• Source: Unsplash; Copyright: Aidan Bartos; URL: https://unsplash.com/photos/4rjvbuKguGA; License: Licensed by JMIR.

    Evaluation of an Occupational Exercise Training Program for Firefighters: Mixed Methods Pilot Study

    Abstract:

    Background: Occupational exercise training programs can improve overall health and fitness in firefighters, but evidence beyond clinical and performance outcomes is needed before fire departments invest in and successfully adopt health promotion programs. Objective: This mixed methods pilot study sought to pair clinical and performance outcomes with participants’ qualitative feedback (eg, participants’ enjoyment, lifestyle behavior changes, and team structure) with the goal of informing recommendations for future programs. Methods: Professional firefighters participated in a 14-week occupational exercise training program with assessments conducted pre- and posttraining. Clinical outcomes included weight, BMI, body fat percentage, resting heart rate, systolic blood pressure, and diastolic blood pressure. Performance outcomes included the sharpened Romberg balance test, 1-repetition maximum leg press and bench press, graded exercise test (estimated VO2max), knee range of motion, shoulder flexibility, and hamstring flexibility. Self-administered surveys (Short Form-36, International Physical Activity Questionnaire, Barriers Self-Efficacy Scale, and Barriers to Being Active Quiz) were completed. In 3 private focus groups of 3 to 4 participants, firefighters' experiences in the training program and their health behaviors were explored. Results: Male firefighters (n=14; age: mean 36.4, SD 2.6 years) completed 20 training sessions. There were no significant changes to weight (P=.20), BMI (P=.15), body fat percentage (P=.16), systolic blood pressure (P=.12), estimated VO2max (P=.34), balance (P=.24), knee range of motion (left: P=.35; right: P=.31), or hamstring flexibility (P=.14). There was a significant decrease in diastolic blood pressure (P=.04) and significant increases in shoulder flexibility (P<.001) and leg press 1-repetition maximum volume (P=.04). Participants reported improvements in overall health, endurance, flexibility, and mood as well as improvements to team environment and health behaviors around the station; however, there was a decline in overcoming barriers to physical activity. Conclusions: A 14-week program of exercise training in firefighters elicited improvements in clinical, performance, and self-reported physical activity outcomes. This occupational exercise training program for firefighters increased time spent exercising, improved team building, and led to physical and mental health benefits. Results from this pilot study set a broad, informed, and meaningful foundation for future efforts to increase firefighter participation in occupational fitness programs.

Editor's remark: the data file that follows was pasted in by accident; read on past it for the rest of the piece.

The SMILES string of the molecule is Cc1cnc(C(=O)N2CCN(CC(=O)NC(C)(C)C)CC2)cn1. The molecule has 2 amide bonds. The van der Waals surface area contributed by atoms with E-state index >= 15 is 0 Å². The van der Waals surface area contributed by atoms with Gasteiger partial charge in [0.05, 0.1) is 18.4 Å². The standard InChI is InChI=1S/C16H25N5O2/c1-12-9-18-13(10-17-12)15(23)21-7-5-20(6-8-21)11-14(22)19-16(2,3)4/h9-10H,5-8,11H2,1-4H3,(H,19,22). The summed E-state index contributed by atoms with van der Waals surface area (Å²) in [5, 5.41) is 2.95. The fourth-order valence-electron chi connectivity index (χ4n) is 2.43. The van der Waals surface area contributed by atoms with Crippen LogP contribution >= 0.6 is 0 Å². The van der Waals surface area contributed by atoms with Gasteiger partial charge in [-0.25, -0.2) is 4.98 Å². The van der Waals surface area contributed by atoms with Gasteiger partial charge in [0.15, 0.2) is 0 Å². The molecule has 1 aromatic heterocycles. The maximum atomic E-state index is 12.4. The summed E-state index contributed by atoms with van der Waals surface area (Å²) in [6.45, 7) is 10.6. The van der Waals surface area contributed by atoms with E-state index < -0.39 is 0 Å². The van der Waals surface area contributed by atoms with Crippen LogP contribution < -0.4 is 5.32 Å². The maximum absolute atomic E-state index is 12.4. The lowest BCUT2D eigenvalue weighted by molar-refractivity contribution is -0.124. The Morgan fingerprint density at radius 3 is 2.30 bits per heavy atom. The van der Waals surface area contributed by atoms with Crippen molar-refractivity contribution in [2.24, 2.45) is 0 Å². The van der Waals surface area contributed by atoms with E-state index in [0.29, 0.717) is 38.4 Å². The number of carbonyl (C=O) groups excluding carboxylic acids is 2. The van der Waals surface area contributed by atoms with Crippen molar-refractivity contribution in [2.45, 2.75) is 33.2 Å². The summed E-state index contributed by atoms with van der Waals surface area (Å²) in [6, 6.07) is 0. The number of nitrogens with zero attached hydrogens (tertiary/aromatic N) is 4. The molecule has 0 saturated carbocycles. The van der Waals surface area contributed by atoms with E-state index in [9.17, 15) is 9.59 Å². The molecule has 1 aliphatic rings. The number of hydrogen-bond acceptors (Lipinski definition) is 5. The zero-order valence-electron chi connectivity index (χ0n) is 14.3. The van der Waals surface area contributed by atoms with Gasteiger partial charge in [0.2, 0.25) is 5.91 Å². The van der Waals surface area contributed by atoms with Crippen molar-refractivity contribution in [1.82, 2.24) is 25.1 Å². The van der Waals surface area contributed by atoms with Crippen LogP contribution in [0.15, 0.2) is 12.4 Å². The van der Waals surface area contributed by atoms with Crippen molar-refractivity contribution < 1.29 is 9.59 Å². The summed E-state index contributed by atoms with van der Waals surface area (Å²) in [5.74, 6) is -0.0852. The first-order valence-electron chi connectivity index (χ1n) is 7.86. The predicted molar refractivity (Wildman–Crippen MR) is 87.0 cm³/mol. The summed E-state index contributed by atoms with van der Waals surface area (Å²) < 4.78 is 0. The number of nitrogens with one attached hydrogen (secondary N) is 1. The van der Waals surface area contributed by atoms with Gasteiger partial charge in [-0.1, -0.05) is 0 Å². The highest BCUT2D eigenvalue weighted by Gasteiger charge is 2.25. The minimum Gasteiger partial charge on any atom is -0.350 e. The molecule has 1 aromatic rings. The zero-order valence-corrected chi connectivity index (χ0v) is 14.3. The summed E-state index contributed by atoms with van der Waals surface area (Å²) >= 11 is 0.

• Nursing staff conduct daily fever screening for outpatients and inpatients during COVID-19 pandemic. Source: Image created by the Authors; Copyright: The Authors; URL: https://formative.jmir.org/2020/9/e20606; License: Creative Commons Attribution + Noncommercial (CC-BY-NC).

    Knowledge and Psychological Stress Related to COVID-19 Among Nursing Staff in a Hospital in China: Cross-Sectional Survey Study

    Abstract:

    Background: Since December 2019, coronavirus disease (COVID-19) has been rapidly spreading worldwide. Nurses play a key role in fighting this disease and are at risk of COVID-19 infection. Therefore, there is an urgent need to assess the mental health condition of nurses and establish appropriate interventions to reduce the negative psychiatric outcomes of the pandemic. Objective: The objectives of this study were to evaluate the knowledge and psychological stress related to COVID-19 among nursing staff and to provide evidence of the need for targeted training and psychological intervention. Methods: This cross-sectional web-based survey study was performed in a class 3 grade A general hospital in a southwest province of China from March 1 to March 15, 2020. A self-designed questionnaire with questions about COVID-19–related prevention and control knowledge and the Triage Assessment Form (TAF) were used to assess nursing staff’s knowledge of COVID-19 and their degree of psychological stress, respectively. SPSS 23.0 was applied for statistical analysis of the collected data. Results: A total of 979 nurses completed the questionnaire. The results showed that the nursing staff provided the fewest correct answers to questions about continuous viral nucleic acid testing specifications (379/979 correct answers, 38.7%), isolation/discharge criteria (539/979 correct answers, 55.1%), and management measures for patients with suspected symptoms (713/979 correct answers, 72.8%). The median total score of the TAF was 7.0 (IQR 5.0-12.0), and there were statistically significant differences in scores between different nursing roles, years of work experience, and hospital departments (P<.05). Conclusions: This study indicated that nursing staff have insufficient knowledge about COVID-19. Meanwhile, although the psychological damage to nurses during the pandemic was found to be low, nurse managers must continue to monitor the mental health of nursing staff and perform timely interventions.